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falling short Proposal B fails to reach 60 per cent majority at GAA Special Congress

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Uachtarán Chumann Lúthchleas Gael Larry McCarthy with Ard Stiúrthóir of the GAA Tom Ryan, left, and Iar-Uachtarán Chumann Lúthchleas Gael John Horan, right, during the GAA Special Congress at Croke Park in Dublin. Photo by Piaras Ó Mídheach/Sportsfile

Uachtarán Chumann Lúthchleas Gael Larry McCarthy with Ard Stiúrthóir of the GAA Tom Ryan, left, and Iar-Uachtarán Chumann Lúthchleas Gael John Horan, right, during the GAA Special Congress at Croke Park in Dublin. Photo by Piaras Ó Mídheach/Sportsfile

Uachtarán Chumann Lúthchleas Gael Larry McCarthy with Ard Stiúrthóir of the GAA Tom Ryan, left, and Iar-Uachtarán Chumann Lúthchleas Gael John Horan, right, during the GAA Special Congress at Croke Park in Dublin. Photo by Piaras Ó Mídheach/Sportsfile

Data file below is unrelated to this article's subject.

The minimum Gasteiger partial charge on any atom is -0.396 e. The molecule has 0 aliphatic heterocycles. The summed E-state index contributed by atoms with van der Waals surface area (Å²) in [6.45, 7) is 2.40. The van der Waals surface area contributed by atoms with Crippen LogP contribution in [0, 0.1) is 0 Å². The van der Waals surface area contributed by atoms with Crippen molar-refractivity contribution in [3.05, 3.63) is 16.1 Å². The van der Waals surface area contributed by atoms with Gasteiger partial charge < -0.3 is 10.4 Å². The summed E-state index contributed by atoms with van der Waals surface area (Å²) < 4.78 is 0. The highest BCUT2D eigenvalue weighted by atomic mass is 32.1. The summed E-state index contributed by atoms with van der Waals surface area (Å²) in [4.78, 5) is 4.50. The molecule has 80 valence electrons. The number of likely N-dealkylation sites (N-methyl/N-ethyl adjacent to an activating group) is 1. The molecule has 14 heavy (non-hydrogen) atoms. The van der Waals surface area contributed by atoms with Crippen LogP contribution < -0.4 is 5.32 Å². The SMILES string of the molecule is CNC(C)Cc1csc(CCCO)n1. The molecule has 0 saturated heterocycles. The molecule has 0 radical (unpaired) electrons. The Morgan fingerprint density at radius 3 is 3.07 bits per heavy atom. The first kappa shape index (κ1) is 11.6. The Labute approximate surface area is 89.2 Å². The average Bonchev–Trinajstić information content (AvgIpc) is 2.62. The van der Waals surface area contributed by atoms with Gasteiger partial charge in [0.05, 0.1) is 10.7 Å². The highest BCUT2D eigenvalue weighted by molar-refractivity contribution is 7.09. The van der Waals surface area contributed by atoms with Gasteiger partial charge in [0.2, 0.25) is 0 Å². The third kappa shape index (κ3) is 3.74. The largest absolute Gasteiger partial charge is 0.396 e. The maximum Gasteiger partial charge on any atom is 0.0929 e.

The vote to reform the inter-county season with a new competition structure has failed to pass the 60 per cent majority at a Special Congress in Croke Park.

Proposal B, as it is known, got just 50.6 per cent of the target, a majority but well short of what was required.

GAA president John Horan had proposed the motion and said at the outset that he was not prepared to take it off the table, despite the appeals that followed.

Eight Ulster county delegates spoke against the motion and were joined by contributors from Galway and Mayo in opposition.

The international chairman Niall Erskine, from Donegal, also spoke against, pointing out the "unfairness" of putting the top eight counties in one group and "come what may" three of them won't get by the preliminary stages.

"What other sporting organisation in the world does that," he asked.

Almost every speaker acknowledged the need for change but those against felt there were too many flaws in what was being proposed.

Sligo chairman Sean Carroll and Declan Bohan, Leitrim secretary, said they couldn't look their players in the eye if they were to suffer defeats like what they experienced this summer while Offaly chairman Michael Duignan and former GAA president Sean Kelly both said it would be a dangerous road to oppose the players' voice for change with Kelly saying "that to turn our backs against the voice of the players does not make sense."


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